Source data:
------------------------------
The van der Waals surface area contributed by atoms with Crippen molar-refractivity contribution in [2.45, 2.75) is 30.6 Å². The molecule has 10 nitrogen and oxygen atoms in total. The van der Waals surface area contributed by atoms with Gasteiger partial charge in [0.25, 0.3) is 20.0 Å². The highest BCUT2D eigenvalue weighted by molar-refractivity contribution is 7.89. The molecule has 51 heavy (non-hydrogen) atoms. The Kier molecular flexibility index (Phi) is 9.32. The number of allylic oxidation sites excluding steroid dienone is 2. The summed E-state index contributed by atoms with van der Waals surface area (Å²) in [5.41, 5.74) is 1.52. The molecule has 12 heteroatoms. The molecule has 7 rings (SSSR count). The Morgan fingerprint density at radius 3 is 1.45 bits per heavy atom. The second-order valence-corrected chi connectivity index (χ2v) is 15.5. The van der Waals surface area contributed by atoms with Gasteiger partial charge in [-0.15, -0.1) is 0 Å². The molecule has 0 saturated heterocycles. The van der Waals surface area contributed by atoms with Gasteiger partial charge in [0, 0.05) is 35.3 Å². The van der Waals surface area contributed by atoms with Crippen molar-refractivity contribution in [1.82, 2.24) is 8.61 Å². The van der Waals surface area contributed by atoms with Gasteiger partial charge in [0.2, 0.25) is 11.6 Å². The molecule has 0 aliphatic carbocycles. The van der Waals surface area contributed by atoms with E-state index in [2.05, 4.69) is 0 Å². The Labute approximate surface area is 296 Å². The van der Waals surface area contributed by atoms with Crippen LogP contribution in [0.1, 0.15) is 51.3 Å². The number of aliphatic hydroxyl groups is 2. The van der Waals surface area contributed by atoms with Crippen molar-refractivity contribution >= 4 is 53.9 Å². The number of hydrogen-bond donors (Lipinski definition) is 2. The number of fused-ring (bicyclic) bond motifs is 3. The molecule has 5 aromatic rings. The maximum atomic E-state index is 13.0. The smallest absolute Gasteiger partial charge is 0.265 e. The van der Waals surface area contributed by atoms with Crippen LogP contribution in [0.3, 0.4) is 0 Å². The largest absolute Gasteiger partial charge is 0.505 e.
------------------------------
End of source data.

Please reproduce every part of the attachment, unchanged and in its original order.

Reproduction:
The van der Waals surface area contributed by atoms with Crippen molar-refractivity contribution in [2.45, 2.75) is 30.6 Å². The molecule has 10 nitrogen and oxygen atoms in total. The van der Waals surface area contributed by atoms with Gasteiger partial charge in [0.25, 0.3) is 20.0 Å². The highest BCUT2D eigenvalue weighted by molar-refractivity contribution is 7.89. The molecule has 51 heavy (non-hydrogen) atoms. The Kier molecular flexibility index (Phi) is 9.32. The number of allylic oxidation sites excluding steroid dienone is 2. The summed E-state index contributed by atoms with van der Waals surface area (Å²) in [5.41, 5.74) is 1.52. The molecule has 12 heteroatoms. The molecule has 7 rings (SSSR count). The Morgan fingerprint density at radius 3 is 1.45 bits per heavy atom. The second-order valence-corrected chi connectivity index (χ2v) is 15.5. The van der Waals surface area contributed by atoms with Gasteiger partial charge in [-0.15, -0.1) is 0 Å². The molecule has 0 saturated heterocycles. The van der Waals surface area contributed by atoms with Gasteiger partial charge in [0, 0.05) is 35.3 Å². The van der Waals surface area contributed by atoms with Crippen molar-refractivity contribution in [1.82, 2.24) is 8.61 Å². The van der Waals surface area contributed by atoms with Gasteiger partial charge in [0.2, 0.25) is 11.6 Å². The molecule has 0 aliphatic carbocycles. The van der Waals surface area contributed by atoms with E-state index in [2.05, 4.69) is 0 Å². The Labute approximate surface area is 296 Å². The van der Waals surface area contributed by atoms with Crippen LogP contribution in [0.1, 0.15) is 51.3 Å². The number of aliphatic hydroxyl groups is 2. The van der Waals surface area contributed by atoms with Crippen molar-refractivity contribution >= 4 is 53.9 Å². The number of hydrogen-bond donors (Lipinski definition) is 2. The number of fused-ring (bicyclic) bond motifs is 3. The molecule has 5 aromatic rings. The maximum atomic E-state index is 13.0. The smallest absolute Gasteiger partial charge is 0.265 e. The van der Waals surface area contributed by atoms with Crippen LogP contribution in [0.3, 0.4) is 0 Å². The largest absolute Gasteiger partial charge is 0.505 e.